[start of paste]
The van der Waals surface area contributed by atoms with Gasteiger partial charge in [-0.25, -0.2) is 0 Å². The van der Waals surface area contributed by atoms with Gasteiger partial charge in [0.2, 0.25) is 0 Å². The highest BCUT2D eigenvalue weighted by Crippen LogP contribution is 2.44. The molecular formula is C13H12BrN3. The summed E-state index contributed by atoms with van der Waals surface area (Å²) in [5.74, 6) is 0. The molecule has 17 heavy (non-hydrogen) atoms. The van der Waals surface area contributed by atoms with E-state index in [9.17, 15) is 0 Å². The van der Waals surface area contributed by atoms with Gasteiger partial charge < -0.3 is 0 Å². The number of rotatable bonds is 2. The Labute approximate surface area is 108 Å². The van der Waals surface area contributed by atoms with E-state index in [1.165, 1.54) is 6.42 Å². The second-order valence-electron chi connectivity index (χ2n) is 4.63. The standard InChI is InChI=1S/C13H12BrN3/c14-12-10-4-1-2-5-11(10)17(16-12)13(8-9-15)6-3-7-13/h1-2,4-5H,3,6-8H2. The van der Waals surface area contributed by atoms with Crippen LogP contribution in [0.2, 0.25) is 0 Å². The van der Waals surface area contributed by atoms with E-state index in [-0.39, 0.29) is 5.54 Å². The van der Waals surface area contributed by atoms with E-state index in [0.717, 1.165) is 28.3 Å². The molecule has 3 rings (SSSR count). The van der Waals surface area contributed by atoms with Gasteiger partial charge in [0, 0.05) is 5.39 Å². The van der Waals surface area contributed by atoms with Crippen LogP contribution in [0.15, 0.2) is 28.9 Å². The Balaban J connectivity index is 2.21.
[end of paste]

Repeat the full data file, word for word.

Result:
The van der Waals surface area contributed by atoms with Gasteiger partial charge in [-0.25, -0.2) is 0 Å². The van der Waals surface area contributed by atoms with Gasteiger partial charge in [0.2, 0.25) is 0 Å². The highest BCUT2D eigenvalue weighted by Crippen LogP contribution is 2.44. The molecular formula is C13H12BrN3. The summed E-state index contributed by atoms with van der Waals surface area (Å²) in [5.74, 6) is 0. The molecule has 17 heavy (non-hydrogen) atoms. The van der Waals surface area contributed by atoms with E-state index in [9.17, 15) is 0 Å². The van der Waals surface area contributed by atoms with Gasteiger partial charge < -0.3 is 0 Å². The number of rotatable bonds is 2. The Labute approximate surface area is 108 Å². The van der Waals surface area contributed by atoms with E-state index in [1.165, 1.54) is 6.42 Å². The second-order valence-electron chi connectivity index (χ2n) is 4.63. The standard InChI is InChI=1S/C13H12BrN3/c14-12-10-4-1-2-5-11(10)17(16-12)13(8-9-15)6-3-7-13/h1-2,4-5H,3,6-8H2. The van der Waals surface area contributed by atoms with Crippen LogP contribution in [0.2, 0.25) is 0 Å². The van der Waals surface area contributed by atoms with E-state index in [-0.39, 0.29) is 5.54 Å². The van der Waals surface area contributed by atoms with E-state index in [0.717, 1.165) is 28.3 Å². The molecule has 3 rings (SSSR count). The van der Waals surface area contributed by atoms with Gasteiger partial charge in [0, 0.05) is 5.39 Å². The van der Waals surface area contributed by atoms with Crippen LogP contribution in [0.15, 0.2) is 28.9 Å². The Balaban J connectivity index is 2.21.